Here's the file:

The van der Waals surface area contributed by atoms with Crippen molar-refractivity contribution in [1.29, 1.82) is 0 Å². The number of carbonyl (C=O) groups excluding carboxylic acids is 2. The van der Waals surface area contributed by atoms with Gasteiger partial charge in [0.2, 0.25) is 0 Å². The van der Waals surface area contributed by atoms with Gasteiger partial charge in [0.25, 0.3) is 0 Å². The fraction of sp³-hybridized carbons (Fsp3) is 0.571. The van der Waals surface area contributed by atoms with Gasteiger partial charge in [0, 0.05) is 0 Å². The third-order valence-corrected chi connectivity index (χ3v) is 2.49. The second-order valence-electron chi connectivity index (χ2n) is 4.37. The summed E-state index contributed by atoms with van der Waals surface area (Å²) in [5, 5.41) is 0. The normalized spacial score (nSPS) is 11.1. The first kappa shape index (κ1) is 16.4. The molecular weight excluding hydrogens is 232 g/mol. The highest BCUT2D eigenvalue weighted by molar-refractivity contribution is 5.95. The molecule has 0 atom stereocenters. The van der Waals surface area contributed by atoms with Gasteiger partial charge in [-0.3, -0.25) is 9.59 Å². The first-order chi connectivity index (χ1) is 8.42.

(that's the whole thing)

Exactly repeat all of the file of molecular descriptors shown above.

The van der Waals surface area contributed by atoms with Crippen molar-refractivity contribution in [1.29, 1.82) is 0 Å². The number of carbonyl (C=O) groups excluding carboxylic acids is 2. The van der Waals surface area contributed by atoms with Gasteiger partial charge in [0.2, 0.25) is 0 Å². The van der Waals surface area contributed by atoms with Gasteiger partial charge in [0.25, 0.3) is 0 Å². The fraction of sp³-hybridized carbons (Fsp3) is 0.571. The van der Waals surface area contributed by atoms with Gasteiger partial charge in [0, 0.05) is 0 Å². The third-order valence-corrected chi connectivity index (χ3v) is 2.49. The second-order valence-electron chi connectivity index (χ2n) is 4.37. The summed E-state index contributed by atoms with van der Waals surface area (Å²) in [5, 5.41) is 0. The normalized spacial score (nSPS) is 11.1. The first kappa shape index (κ1) is 16.4. The molecular weight excluding hydrogens is 232 g/mol. The highest BCUT2D eigenvalue weighted by molar-refractivity contribution is 5.95. The molecule has 0 atom stereocenters. The van der Waals surface area contributed by atoms with Gasteiger partial charge in [-0.3, -0.25) is 9.59 Å². The first-order chi connectivity index (χ1) is 8.42.